“God’s green earth you say, Arius?” he quizzed, slowly supping the fantastic irony.  “Look around you.  Do you think it’s the soil that warbles around you?  Do you think your comrades yet know you gone?  Do you think you hail for familiar shores?  You’re mine, you scruffy little shit!”

“How dare you!  I’ll have you hanged, quartered, pickled, and then fucked three times from Saturday!”

“I see you haven’t lost any of that legendary wit, my friend.”

“Where are you taking me?”

“The others will have undoubtedly already told you.  The southern shore.  Do you know how much a knight is worth to the right people?  I’m going to fancy myself a proper commodore, new clean ships and dirty rotten women!  Just be sure you look proper knightly!”

“I’m not sure that I’m hearing you right.  Are you really this stupid?  Doesn’t matter whithersoever.  They’ll come for me, and they’ll find you.  I’ll find you.”

“Nonsense.  Nonsense.  They’d have to turn over every pebble on earth.  My flesh will remain unfortunately untarnished with all the bells and whistles of mankind’s discipline, my friend.  Meanwhile, you’ll be lucky there’s enough left of you in four years time to feed to the crocodiles, and I’ll be left to lament the mean disappearance of my own gambling buddy lost and shanghaied to serve out the rest of his miserable existence pulling cable and pushing the oar.”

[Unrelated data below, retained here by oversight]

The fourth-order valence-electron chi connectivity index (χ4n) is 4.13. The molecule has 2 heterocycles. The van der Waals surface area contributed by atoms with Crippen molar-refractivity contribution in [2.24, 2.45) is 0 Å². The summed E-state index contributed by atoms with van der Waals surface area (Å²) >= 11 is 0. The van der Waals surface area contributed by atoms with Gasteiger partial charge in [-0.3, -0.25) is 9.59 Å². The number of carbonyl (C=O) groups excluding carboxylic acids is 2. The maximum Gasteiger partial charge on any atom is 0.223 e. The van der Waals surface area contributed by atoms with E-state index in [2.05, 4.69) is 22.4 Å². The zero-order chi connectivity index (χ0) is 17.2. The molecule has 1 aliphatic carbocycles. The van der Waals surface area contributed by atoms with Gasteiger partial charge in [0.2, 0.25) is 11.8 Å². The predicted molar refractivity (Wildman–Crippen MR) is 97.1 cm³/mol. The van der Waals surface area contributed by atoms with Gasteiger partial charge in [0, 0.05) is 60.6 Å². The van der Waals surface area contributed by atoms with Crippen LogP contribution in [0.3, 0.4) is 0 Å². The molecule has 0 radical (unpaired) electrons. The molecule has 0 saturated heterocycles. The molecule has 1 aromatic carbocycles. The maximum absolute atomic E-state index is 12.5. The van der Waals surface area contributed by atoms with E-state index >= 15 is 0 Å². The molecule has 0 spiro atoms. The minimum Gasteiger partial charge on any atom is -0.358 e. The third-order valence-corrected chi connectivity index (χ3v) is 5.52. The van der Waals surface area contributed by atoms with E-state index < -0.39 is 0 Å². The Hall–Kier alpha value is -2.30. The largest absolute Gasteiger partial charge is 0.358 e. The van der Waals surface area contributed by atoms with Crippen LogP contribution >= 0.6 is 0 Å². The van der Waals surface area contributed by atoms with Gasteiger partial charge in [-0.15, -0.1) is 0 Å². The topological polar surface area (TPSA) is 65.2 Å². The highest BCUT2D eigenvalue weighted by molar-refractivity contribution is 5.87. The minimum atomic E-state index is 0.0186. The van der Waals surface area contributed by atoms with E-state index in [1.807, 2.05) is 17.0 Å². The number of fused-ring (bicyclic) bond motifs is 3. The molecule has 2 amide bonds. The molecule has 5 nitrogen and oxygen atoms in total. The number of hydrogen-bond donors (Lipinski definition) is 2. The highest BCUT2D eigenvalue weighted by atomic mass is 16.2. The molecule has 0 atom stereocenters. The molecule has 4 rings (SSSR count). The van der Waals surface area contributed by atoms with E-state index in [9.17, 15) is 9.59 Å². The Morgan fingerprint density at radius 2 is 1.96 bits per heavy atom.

In all that darkness, the blindness of arriving from under the glory of mighty Brassos, nothing clear could be further from the truth; expanding the fullness of his lungs, tightening in mighty cords every last millimeter of muscle, he silently undid the clasps of his bonds, which slipped away with a chattering tintinnabulation as his form again came to rest.  Smiling the weird toothy grin of a man with nothing to lose, he rose to his feet, meeting his captor eye-to-eye.

Sword of the Saints: Sinner Chapter Three

“I knew you were stupid, Macheda,” the tawny-bearded cavalier rejoined, his voice wavering as if the words unusual.  “But there’s nothing I can do for you now.  No more cheap whores and expensive swords.  You’ve already stepped into your grave.  Your crew will arrive insufficiently.  My apologies, in advance.”

With the experience of decades, the captain’s hand flashed to the golden-engraved ivory handle of his cavalry saber, bitten and struck with indelible marks of edge upon edge blows, a survivor—if not always a victor—of a lifetime’s worth of battles, what had once been an excellent prize robbed from the stiffening corpse of an overcome privateer.

“Comrades,” the captain announced with a concluding whistle, “the cargo’s escaping!”

“Fool,” the cavalier mumbled, as he stepped into the elegant crescent of the falling saber, which clattered helplessly against his pauldrons.  Grasping the captain firmly by the offending wrist, he launched his gauntleted fist with the force of an angry god into his low cheek-bones, which yielded into the air the sanguine spray of uprooted teeth which danced upon the shit-soaked deck like dice.